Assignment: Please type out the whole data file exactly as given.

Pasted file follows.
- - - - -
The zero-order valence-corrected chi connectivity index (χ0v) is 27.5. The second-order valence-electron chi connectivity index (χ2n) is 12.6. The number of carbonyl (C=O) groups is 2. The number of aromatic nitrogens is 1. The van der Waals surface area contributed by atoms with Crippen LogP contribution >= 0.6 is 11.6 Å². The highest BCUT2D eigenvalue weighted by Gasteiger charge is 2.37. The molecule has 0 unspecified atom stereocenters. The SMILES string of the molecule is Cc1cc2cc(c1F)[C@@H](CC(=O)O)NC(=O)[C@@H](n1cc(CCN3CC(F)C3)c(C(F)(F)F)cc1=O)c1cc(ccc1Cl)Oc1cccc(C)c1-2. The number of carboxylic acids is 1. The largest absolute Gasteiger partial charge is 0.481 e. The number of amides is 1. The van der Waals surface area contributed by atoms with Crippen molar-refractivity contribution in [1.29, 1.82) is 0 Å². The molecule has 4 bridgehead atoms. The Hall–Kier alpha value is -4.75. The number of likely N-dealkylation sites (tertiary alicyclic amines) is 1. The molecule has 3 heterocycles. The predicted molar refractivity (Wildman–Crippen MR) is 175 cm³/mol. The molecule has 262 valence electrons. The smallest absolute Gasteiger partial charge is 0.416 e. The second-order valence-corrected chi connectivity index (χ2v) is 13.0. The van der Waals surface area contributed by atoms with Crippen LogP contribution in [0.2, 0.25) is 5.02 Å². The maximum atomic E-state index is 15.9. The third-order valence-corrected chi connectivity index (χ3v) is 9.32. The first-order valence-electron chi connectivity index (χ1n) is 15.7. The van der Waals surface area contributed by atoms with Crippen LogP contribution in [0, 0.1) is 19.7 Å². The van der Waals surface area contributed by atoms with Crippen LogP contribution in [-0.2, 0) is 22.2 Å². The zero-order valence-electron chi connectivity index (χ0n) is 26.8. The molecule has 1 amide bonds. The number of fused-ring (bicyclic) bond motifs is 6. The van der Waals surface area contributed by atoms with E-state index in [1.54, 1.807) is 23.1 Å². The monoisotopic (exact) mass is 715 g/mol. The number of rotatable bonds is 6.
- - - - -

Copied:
The zero-order valence-corrected chi connectivity index (χ0v) is 27.5. The second-order valence-electron chi connectivity index (χ2n) is 12.6. The number of carbonyl (C=O) groups is 2. The number of aromatic nitrogens is 1. The van der Waals surface area contributed by atoms with Crippen LogP contribution >= 0.6 is 11.6 Å². The highest BCUT2D eigenvalue weighted by Gasteiger charge is 2.37. The molecule has 0 unspecified atom stereocenters. The SMILES string of the molecule is Cc1cc2cc(c1F)[C@@H](CC(=O)O)NC(=O)[C@@H](n1cc(CCN3CC(F)C3)c(C(F)(F)F)cc1=O)c1cc(ccc1Cl)Oc1cccc(C)c1-2. The number of carboxylic acids is 1. The largest absolute Gasteiger partial charge is 0.481 e. The number of amides is 1. The van der Waals surface area contributed by atoms with Crippen molar-refractivity contribution in [1.29, 1.82) is 0 Å². The molecule has 4 bridgehead atoms. The Hall–Kier alpha value is -4.75. The number of likely N-dealkylation sites (tertiary alicyclic amines) is 1. The molecule has 3 heterocycles. The predicted molar refractivity (Wildman–Crippen MR) is 175 cm³/mol. The molecule has 262 valence electrons. The smallest absolute Gasteiger partial charge is 0.416 e. The second-order valence-corrected chi connectivity index (χ2v) is 13.0. The van der Waals surface area contributed by atoms with Crippen LogP contribution in [0.2, 0.25) is 5.02 Å². The maximum atomic E-state index is 15.9. The third-order valence-corrected chi connectivity index (χ3v) is 9.32. The first-order valence-electron chi connectivity index (χ1n) is 15.7. The van der Waals surface area contributed by atoms with Crippen LogP contribution in [0, 0.1) is 19.7 Å². The van der Waals surface area contributed by atoms with Crippen LogP contribution in [-0.2, 0) is 22.2 Å². The zero-order valence-electron chi connectivity index (χ0n) is 26.8. The molecule has 1 amide bonds. The number of fused-ring (bicyclic) bond motifs is 6. The van der Waals surface area contributed by atoms with E-state index in [1.54, 1.807) is 23.1 Å². The monoisotopic (exact) mass is 715 g/mol. The number of rotatable bonds is 6.